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Maternal and neonatal outcomes among obese women

Paper: Maternal and neonatal outcomes among obese women with weight gain below the new Institute of Medicine recommendations.

Midwives magazine: Issue 5 :: 2011

Paper | Maternal and neonatal outcomes among obese women with weight gain below the new Institute of Medicine recommendations.
Author | Blomberg M.
Publication | Obstetrics & Gynecology 2011; 117(5): 1065-70.

In this population-based cohort study, the author set out to estimate whether weight loss or low gestational weight gain in class I-III obese women is associated with adverse maternal and neonatal outcomes compared with gestational weight gain within the new Institute of Medicine (IoM) recommendations, which stated that the optimal gestational weight for obese women, or body mass index, (BMI) is 30 or higher.

The cohort consisted of 46,595 women with a BMI of 30 or higher with available data on gestational weight gain. The women gave birth in Sweden between 1 January 1993 and 31 December 2008. Midwives recorded pre-pregnancy maternal weight and height at the first antenatal visit. The women were divided into four gestational weight gain categories: less than 0kg (weight loss), 0-4.9kg (low weight gain), 5-9kg (recommended weight gain) and more than 9kg (excessive weight gain). Outcomes studied were pre-eclampsia, the rate of caesarean delivery, instrumental vaginal delivery, small- and large-for-gestational age neonate, fetal distress and low Apgar score (less than seven at five minutes). Women with a diagnosis of diabetes were not removed from the analysis.

The overall percentage of obese women gaining weight within the IoM guidelines was 27.3. The proportion of women with excessive weight gain (more than 9kg) was: class I (59.8%), class II (48.4%) and class III (39.6%). There were no significant differences among the three obesity classes concerning the number of women gaining the recommended weight (5-9kg). Obese women, irrespective of obesity class, who lose weight during pregnancy, seem to have a decreased risk of caesarean delivery and large-for-gestational-age-births and no significant increased risk for pre-eclampsia, excessive bleeding during delivery, instrumental delivery, low Apgar score, or fetal distress. Small-for-gestational-age births were found to be uncommon among obese women (1.2-3.8%) despite gestational weight gain. The risk for small-for-gestational-age is two-fold increased in obesity classes I and III among women who lose weight compared with women with recommended weight gain. The increased risk for small-for-gestational-age disappears among women with low weight gain in obesity class III, but persists in obesity class I. Class III obese women with high weight gain have no decreased risk of small-for-gestational-age. Large-for-gestational-age births occur in one of five among the heaviest women with excessive weight gain. Obese women in class I-III with low weight gain (0-5kg) do not differ markedly compared with obese women losing weight, concerning both obstetric and neonatal outcome. There is an increased risk of adverse outcomes in obesity class II women with excessive weight gain. Excessive weight gain did not decrease the risk for small-for-gestational-age in obesity class III.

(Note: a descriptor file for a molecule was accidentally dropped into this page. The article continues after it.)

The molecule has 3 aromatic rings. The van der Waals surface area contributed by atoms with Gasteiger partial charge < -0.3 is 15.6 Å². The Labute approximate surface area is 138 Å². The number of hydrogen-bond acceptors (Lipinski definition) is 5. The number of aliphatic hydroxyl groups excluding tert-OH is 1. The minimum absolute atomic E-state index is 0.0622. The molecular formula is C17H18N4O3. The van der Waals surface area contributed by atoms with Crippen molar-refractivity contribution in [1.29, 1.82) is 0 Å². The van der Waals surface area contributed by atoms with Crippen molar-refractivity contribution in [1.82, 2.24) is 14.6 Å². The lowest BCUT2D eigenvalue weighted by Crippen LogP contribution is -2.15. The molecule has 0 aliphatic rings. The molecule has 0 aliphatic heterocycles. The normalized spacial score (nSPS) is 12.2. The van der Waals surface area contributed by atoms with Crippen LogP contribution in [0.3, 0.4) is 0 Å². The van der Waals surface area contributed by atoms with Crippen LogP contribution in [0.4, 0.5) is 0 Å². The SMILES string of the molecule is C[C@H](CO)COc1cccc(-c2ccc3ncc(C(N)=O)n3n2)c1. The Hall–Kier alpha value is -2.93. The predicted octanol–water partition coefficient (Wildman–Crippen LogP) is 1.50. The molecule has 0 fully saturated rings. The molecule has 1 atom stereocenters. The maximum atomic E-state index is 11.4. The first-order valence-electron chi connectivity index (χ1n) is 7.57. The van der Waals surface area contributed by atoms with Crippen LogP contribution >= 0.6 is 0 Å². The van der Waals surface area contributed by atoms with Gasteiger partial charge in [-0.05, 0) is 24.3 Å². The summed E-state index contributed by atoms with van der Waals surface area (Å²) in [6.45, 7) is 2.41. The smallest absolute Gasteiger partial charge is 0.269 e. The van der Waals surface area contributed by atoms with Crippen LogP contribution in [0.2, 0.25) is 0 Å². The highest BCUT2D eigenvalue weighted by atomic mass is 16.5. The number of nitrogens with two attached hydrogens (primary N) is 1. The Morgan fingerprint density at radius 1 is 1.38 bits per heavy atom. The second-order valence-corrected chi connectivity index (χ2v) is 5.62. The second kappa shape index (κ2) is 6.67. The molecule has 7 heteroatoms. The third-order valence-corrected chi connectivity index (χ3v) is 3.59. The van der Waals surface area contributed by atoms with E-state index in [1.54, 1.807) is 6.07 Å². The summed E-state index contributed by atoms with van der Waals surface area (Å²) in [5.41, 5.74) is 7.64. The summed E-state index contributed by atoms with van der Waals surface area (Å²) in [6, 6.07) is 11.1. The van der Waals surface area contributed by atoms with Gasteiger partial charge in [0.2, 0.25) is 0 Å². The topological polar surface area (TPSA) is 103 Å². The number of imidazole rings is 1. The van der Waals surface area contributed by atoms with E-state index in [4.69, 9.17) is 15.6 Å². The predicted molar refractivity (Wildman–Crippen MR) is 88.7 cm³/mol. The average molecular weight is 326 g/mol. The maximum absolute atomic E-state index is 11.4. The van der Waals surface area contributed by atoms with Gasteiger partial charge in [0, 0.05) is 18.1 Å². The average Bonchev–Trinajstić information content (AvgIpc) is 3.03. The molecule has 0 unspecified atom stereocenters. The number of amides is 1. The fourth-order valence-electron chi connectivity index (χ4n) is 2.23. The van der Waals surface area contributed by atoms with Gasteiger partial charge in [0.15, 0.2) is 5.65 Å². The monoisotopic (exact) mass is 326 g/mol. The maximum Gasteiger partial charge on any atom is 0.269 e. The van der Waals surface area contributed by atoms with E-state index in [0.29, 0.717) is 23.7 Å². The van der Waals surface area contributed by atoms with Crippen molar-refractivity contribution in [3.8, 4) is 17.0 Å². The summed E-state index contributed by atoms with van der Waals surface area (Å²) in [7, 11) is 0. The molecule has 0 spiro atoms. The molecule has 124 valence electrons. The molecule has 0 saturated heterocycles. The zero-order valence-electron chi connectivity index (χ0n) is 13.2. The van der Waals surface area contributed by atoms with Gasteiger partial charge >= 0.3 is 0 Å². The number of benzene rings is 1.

Excessive weight gain substantially increases the risk of postpartum weight retention, states the author. They conclude that it seems reasonable for class II and III obese women to lose weight because the risk decreases or remains unaffected for all adverse outcomes identified. 

Obese women (class II and III) who lose weight during pregnancy seem to have a decreased risk or unaffected risk for a number of obstetric complications, both maternal and neonatal.

Jan wallis is a retired midwife and senior lecturer